The Oscar winner had to play a ruthless sharp-shooter in the new war movie but the first time she picked up a revolver it was clear she wasn't a fan - and Zemeckis had to call in an expert to give her a fast course in how to look like gun play was nothing new to her.

"Bob asked me to love the gun because he knew I hate the guns and he could see it," Marion tells WENN. "Before we started shooting I trained with the gun and I was pretty good at it. It took only one day and by the end of this I was very comfortable with the guns. I thought, 'That was it!' But I still didn't love the guns.

"I should have trained the day before I had to fire the gun on set, because I freaked out. I knew I would be discovered as a very non-lover of guns and not very good with them. Of course Bob saw it and we did one or two takes and then he came to me and said, 'OK, let's take a break. Let's take, like, 30 minutes and practice again'."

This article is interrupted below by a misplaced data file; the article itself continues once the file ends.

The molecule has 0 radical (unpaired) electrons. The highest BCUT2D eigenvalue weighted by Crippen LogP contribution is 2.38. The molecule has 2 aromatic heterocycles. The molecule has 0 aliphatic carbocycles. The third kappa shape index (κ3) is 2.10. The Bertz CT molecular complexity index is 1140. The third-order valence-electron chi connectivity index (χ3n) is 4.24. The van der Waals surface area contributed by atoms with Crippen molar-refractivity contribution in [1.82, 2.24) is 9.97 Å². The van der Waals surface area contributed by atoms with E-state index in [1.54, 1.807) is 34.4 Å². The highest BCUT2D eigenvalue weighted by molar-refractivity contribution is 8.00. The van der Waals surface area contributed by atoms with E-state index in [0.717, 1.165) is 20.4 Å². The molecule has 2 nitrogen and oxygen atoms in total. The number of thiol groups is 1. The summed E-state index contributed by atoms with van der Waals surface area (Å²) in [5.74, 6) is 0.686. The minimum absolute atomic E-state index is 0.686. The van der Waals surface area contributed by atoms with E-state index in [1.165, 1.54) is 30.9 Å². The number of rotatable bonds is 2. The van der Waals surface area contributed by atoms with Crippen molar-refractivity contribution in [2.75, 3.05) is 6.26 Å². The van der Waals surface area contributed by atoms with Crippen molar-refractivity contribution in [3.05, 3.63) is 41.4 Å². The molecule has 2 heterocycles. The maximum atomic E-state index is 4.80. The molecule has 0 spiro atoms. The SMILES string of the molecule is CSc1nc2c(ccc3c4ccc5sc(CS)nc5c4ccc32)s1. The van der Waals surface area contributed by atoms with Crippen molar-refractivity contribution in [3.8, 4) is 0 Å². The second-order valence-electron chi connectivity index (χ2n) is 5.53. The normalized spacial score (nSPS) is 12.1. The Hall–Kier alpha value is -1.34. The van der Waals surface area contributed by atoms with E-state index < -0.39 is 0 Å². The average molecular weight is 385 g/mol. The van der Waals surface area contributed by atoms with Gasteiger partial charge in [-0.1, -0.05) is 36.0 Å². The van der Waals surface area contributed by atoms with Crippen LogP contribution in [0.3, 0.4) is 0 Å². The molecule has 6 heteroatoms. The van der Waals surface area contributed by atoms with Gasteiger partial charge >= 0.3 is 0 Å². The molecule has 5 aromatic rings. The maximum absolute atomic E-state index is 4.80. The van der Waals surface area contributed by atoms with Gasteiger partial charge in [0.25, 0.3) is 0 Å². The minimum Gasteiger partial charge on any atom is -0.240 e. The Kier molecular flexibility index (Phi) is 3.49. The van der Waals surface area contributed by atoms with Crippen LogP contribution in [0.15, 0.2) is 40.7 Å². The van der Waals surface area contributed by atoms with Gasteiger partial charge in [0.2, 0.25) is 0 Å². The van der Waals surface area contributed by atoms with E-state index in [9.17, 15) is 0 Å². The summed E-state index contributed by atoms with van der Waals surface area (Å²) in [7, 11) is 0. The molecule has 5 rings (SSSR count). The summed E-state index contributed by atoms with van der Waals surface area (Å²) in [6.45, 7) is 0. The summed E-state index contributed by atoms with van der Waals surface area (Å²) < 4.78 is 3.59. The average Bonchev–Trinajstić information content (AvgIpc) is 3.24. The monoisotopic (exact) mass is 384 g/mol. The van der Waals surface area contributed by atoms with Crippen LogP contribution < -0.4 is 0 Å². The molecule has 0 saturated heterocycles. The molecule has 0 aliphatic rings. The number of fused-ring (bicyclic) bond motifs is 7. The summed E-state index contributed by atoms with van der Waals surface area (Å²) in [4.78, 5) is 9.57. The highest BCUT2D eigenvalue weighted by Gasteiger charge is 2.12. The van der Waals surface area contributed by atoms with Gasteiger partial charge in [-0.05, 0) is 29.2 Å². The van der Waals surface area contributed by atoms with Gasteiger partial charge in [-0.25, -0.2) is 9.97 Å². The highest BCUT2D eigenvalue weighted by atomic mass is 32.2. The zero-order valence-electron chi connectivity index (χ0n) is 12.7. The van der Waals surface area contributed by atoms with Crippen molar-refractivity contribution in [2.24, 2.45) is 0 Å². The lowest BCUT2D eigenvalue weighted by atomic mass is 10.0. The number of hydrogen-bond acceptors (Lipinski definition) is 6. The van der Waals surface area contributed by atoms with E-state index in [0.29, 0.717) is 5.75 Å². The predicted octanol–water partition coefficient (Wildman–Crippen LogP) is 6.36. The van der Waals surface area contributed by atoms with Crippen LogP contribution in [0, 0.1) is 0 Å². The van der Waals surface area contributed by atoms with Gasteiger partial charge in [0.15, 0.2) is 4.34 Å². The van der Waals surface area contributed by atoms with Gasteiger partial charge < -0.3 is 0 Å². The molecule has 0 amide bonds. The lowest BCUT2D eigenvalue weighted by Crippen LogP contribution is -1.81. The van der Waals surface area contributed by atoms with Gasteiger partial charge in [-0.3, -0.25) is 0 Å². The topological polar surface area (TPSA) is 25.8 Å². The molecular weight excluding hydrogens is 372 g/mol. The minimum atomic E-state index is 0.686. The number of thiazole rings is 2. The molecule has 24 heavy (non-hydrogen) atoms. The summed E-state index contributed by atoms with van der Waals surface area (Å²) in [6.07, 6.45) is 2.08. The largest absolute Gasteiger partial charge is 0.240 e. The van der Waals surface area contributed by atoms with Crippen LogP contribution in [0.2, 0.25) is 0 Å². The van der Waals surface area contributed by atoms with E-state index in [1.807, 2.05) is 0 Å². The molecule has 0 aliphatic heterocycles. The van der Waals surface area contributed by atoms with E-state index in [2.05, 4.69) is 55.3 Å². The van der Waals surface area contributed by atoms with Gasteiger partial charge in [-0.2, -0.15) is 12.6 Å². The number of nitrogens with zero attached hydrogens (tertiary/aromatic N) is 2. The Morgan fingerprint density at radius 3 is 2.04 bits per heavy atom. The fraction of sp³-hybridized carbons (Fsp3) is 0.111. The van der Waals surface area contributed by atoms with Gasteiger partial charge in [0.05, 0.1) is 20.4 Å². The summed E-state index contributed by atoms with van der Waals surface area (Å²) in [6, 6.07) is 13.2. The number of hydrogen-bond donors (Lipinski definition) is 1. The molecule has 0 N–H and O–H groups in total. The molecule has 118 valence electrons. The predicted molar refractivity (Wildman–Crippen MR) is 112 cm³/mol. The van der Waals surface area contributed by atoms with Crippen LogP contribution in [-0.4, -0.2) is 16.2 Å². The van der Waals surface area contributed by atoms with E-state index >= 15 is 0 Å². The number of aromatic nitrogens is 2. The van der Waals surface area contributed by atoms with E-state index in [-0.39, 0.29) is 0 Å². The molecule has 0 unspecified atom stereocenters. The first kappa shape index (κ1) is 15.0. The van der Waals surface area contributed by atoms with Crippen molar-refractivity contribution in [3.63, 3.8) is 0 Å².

Zemeckis then asked his leading lady to use her acting skills to pretend she was a gun lover: "He said, 'I need to not see that you don't like guns, so let's pretend you like them'. I was kind of relieved that I had a little time, because I was sweating. You have to be fast and I really needed this half-hour training."

Luckily for Marion, her director was very sympathetic, admitting she had every right to worry because the vintage guns they were using in the film were far from safe.

"You're in a room setting and you're shooting blanks, but those guns are extremely dangerous," he explains. "They're firing blanks around the camera crew... and you have to be very specific where you're pointing the gun. Those guns were vintage guns. They were made very quickly and cheaply during war. They're not safe at all.

"They're very heavy. They're very dangerous. They can burn you, cut your fingers. It is very tricky... They're not toys!"